Finance Minister Bill Morneau on the fall economic update and state of the economy
Finance Minister Bill Morneau says he'll donate to charity all the money he's pocketed as a result of any increase in the value of shares in his family business since he was elected two years ago.
Morneau reiterated Thursday his plan to sell all of his roughly one million shares in Morneau Shepell, which are worth an estimated $21 million, and put all his other considerable assets in a blind trust.
And in a bid to finally spike opposition accusations that he's personally profited from some of the decisions he's taken as finance minister, he went one step further: he announced he will donate to charity the difference in the value of those shares between the date he was elected in 2015 and the day they're sold.
Morneau made the announcement in the House of Commons after meeting with federal ethics commissioner Mary Dawson. He said later that she agreed this additional action was "appropriate."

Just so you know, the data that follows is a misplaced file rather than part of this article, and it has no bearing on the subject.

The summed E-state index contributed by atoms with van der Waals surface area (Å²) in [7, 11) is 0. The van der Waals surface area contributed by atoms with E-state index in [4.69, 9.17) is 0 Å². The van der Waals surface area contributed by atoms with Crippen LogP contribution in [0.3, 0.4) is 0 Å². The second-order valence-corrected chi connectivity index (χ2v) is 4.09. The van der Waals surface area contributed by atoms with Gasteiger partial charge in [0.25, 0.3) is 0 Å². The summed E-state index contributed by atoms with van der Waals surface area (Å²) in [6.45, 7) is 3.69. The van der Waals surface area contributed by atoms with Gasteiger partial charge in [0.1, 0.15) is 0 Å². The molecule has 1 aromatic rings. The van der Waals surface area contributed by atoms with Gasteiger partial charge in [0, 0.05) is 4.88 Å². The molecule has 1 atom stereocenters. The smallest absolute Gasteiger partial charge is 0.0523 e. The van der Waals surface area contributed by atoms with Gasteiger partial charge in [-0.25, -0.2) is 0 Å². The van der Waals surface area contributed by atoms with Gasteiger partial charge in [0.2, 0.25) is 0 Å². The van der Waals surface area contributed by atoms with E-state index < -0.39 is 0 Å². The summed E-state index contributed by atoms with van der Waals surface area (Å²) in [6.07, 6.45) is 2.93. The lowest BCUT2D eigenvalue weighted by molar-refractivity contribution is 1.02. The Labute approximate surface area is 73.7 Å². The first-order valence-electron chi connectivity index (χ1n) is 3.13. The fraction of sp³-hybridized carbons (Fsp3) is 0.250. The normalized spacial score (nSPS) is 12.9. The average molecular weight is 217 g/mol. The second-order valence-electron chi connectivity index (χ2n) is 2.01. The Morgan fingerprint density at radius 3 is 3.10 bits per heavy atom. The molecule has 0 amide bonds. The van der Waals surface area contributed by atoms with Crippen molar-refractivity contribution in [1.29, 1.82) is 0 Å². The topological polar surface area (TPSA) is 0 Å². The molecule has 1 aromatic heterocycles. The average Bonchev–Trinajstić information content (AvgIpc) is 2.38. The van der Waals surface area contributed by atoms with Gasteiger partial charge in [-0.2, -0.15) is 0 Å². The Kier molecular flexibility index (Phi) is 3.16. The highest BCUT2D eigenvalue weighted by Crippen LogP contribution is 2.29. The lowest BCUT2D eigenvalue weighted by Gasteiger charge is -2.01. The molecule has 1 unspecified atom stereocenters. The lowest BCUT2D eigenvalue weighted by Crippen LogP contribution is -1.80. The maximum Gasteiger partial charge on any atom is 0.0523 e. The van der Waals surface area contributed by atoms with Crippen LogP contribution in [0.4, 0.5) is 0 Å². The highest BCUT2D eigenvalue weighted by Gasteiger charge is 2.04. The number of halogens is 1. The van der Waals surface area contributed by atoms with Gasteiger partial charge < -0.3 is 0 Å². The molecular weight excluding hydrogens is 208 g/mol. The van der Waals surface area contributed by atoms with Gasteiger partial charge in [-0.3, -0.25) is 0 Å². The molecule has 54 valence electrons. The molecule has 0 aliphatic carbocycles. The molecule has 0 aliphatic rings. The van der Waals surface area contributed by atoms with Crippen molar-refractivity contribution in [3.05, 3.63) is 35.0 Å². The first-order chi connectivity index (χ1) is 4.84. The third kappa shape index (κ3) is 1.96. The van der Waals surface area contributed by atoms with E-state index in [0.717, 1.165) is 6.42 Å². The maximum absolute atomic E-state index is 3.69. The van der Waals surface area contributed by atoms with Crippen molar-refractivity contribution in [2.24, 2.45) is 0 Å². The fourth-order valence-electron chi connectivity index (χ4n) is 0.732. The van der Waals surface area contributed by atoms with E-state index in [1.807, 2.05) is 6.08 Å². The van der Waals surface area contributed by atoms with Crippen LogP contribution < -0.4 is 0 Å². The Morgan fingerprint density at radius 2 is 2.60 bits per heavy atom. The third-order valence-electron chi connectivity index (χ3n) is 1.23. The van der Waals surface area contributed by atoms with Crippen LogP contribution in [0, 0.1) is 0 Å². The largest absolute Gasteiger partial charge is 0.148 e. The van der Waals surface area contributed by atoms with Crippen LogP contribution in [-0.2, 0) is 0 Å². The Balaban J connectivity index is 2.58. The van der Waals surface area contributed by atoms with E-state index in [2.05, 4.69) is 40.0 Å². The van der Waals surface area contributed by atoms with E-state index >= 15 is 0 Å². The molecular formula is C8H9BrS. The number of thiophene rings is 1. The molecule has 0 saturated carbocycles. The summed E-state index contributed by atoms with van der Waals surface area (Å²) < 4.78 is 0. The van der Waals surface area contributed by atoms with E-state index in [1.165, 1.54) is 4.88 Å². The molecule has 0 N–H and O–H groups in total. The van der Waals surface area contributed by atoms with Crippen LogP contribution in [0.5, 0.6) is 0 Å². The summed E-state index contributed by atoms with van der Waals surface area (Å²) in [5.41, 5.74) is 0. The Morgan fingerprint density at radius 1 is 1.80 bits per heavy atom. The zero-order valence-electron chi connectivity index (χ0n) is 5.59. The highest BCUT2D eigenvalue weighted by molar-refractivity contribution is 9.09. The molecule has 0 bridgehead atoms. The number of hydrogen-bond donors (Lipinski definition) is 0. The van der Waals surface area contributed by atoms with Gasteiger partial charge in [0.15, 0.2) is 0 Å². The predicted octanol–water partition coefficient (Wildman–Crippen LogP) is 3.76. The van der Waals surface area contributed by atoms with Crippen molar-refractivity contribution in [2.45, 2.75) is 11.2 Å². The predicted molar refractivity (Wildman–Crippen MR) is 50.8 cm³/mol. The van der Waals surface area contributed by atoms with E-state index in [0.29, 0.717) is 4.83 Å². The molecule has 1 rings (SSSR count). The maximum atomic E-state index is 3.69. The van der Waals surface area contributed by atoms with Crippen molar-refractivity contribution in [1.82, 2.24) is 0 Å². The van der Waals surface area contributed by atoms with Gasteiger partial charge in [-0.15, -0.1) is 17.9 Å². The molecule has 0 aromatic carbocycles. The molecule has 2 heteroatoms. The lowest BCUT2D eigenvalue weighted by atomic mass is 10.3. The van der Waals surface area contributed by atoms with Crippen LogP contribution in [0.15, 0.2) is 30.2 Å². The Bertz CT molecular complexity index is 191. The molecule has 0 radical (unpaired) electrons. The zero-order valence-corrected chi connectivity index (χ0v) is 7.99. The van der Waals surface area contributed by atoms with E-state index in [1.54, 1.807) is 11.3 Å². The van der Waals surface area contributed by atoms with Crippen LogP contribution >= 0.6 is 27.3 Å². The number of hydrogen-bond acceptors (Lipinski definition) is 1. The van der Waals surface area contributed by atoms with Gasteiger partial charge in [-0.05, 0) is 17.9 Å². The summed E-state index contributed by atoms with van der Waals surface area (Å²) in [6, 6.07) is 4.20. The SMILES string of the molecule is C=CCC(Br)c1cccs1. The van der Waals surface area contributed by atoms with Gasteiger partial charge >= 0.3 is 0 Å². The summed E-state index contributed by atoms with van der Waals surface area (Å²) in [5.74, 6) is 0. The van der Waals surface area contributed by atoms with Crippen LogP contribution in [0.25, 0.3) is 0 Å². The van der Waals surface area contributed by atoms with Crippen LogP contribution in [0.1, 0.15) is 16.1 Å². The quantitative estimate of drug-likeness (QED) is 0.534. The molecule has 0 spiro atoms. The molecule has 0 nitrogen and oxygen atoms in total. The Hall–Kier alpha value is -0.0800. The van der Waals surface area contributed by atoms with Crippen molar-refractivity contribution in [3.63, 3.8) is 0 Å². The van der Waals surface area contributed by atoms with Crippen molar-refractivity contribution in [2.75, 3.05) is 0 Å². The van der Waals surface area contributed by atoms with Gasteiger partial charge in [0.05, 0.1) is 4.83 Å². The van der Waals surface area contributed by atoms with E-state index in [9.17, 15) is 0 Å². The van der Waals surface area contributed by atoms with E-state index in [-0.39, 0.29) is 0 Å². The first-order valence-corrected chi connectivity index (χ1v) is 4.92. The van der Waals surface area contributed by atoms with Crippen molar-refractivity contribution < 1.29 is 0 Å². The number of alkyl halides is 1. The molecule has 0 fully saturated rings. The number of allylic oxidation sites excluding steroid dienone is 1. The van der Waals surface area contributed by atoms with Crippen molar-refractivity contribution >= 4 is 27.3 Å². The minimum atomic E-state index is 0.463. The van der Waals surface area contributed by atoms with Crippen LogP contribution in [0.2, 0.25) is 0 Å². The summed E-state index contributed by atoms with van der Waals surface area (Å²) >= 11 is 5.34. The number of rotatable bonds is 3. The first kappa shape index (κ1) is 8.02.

Morneau said he doesn't know how much his decision will wind up costing him, but it could be as much as $5 million.
"Whatever the value is, that's our decision.... My goal is to make sure that I'm doing the work that I came here for," he said outside the Commons.
"For me, the work that I'm doing right now is the most important work that I will ever do and I want to make sure that Canadians have confidence in that work ... Taking these extra steps to give absolute assurance is important."
The announcement did little to quell opposition accusations that Morneau's failure to divest his Morneau Shepell shares or put them in a blind trust when he first took office two years ago put him in a blatant conflict of interest.
Conservative finance critic Pierre Poilievre also pointed out that the donation will entitle Morneau to claim a charitable tax deduction. He suggested Morneau should donate those tax savings to lower the multi-billion-dollar federal deficit.